And when Kalogrenant heard him, he was very sorely grieved, because he would rather have liked it otherwise. If only it was time for him to be pacified! Two squires disarmed him, 4 girls led him out into a chamber alone, and there they dressed him in the way that a girl should be dressed. The lord had a robe of fine scarlet given to him, lined with ermine fur, very richly worked and with a good flare.
Kalogrenant took the robe and put it on swiftly – it suited him amazingly well. At that he went back down into the hall, the lord sat him next to him, and then spoke to him: ‘How are you, young lady?’ he asked. ‘I see you as a very beautiful young woman – I don’t know whether you’d be willing to love me.’
‘My lord, you ought not to insult me!’ said Kalogrenat quickly, ‘for I have gained some advantage here, in that now I may go everywhere in safety. Tomorrow I shall leave early to look for the courteous Laris; if I can see him and Claris, and Gauvain, I believe in truth that I shall be back in my former shape.’
So he stayed there that day. The following morning Kalogrenant mounted, without great fuss, on a rather magnificent palfrey, which the lord gave him – but Kalogrenant had paid him back well because, to be honest, he had left him his warhorse and his armour, which were good and reliable. So Kalogrenant went on his way, neither stopping nor waiting about. He came into Denmark, and took himself straight to the castle where Agravain was in prison, and at least seven knights with him. He was received and seen with great joy by those within, for they took him for a girl. Some of them asked him from where he came, and which country? He told them a great part of where he came from and of which land and that he was coming to look for Laris; and they showed him the prisoners and then afterwards asked him whether they were of the Round Table? And he told them no lies about them, but said that they certainly were and that they had a really big prize in them – so they ought to guard them well, for it could not be long before good King Arthur would come and ransom them all.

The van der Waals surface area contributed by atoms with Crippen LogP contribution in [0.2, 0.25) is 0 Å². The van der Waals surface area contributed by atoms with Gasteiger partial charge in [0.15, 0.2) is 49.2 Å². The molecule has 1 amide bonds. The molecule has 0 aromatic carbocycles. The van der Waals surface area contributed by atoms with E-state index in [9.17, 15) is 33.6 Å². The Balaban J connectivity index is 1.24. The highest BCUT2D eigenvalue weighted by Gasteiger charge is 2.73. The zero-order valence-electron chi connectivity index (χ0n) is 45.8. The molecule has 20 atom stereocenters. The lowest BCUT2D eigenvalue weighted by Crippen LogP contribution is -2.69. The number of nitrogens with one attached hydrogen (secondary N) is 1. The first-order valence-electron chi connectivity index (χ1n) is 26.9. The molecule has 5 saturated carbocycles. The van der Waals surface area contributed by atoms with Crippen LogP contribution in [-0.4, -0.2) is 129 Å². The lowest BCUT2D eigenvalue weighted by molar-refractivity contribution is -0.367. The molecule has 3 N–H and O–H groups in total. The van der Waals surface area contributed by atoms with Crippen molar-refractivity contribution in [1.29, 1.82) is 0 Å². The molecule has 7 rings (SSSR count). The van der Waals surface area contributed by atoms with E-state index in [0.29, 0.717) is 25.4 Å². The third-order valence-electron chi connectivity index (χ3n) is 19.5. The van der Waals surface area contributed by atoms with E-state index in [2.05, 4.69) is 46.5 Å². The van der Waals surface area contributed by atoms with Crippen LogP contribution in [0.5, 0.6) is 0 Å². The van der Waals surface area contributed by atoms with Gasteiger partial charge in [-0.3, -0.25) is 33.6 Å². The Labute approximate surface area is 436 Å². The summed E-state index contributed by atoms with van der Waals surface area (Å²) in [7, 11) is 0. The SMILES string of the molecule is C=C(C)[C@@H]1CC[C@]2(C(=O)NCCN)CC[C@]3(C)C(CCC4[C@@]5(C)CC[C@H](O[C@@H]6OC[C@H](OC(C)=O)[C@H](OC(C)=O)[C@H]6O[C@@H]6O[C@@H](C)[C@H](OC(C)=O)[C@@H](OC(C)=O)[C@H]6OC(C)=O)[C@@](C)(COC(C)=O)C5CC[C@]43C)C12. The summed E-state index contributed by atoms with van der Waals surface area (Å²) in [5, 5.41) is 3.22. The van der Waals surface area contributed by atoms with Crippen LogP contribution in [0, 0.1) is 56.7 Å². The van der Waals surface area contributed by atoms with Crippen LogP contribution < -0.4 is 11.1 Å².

So Kalogrenant had nothing to trouble him that night; the next day he left and headed straight towards the castle where Laris was in prison. It was still not yet midday when he came to the hall; he took himself straight towards the gate, went in freely, and dismounted from his palfrey within the main stronghold. He went up the steps into the main hall without great fuss, and there found King Tallas, who was holding Laris in prison in the hall – he had been put in irons – Guerrehes was next to him, and the Black Knight held himself beside them. But they were extremely depressed – above all, Laris lamented, repeatedly mourning over Marine with the perfect complexion. Here comes Kalogrenant, who at once greeted King Tallas honestly, and the others freely!
And when King Tallas – who knew enough about speaking – saw him, he asked him where he came from and what need led him there? Kalogrenant, applying his words well, replied at that: ‘Tallas, I am the messenger of King Arthur, the courteous and wise; he instructs you – (what should I conceal?) that you send him back his knights who were taken treacherously; deliver them from your prison! And if you don’t do this, I assure you by straight truth, that, if he can hold you or take you, the whole world won’t be able to defend you from being hanged on high; have you heard these words clearly?’
When King Tallas heard this, he nearly burst with rage. Then he replied to the messenger: ‘Girl, you are not at all wise to threaten me like this! You yourself know for certain that I could certainly do harm to you tonight as I liked; but because you are a lady, you will have no evil from this case – but if you were a knight, you would never escape from me. By the faith I owe my father’s soul, this would be an evil day’s work for you! Get out of here, get on your way, I cannot bear to see you any longer!’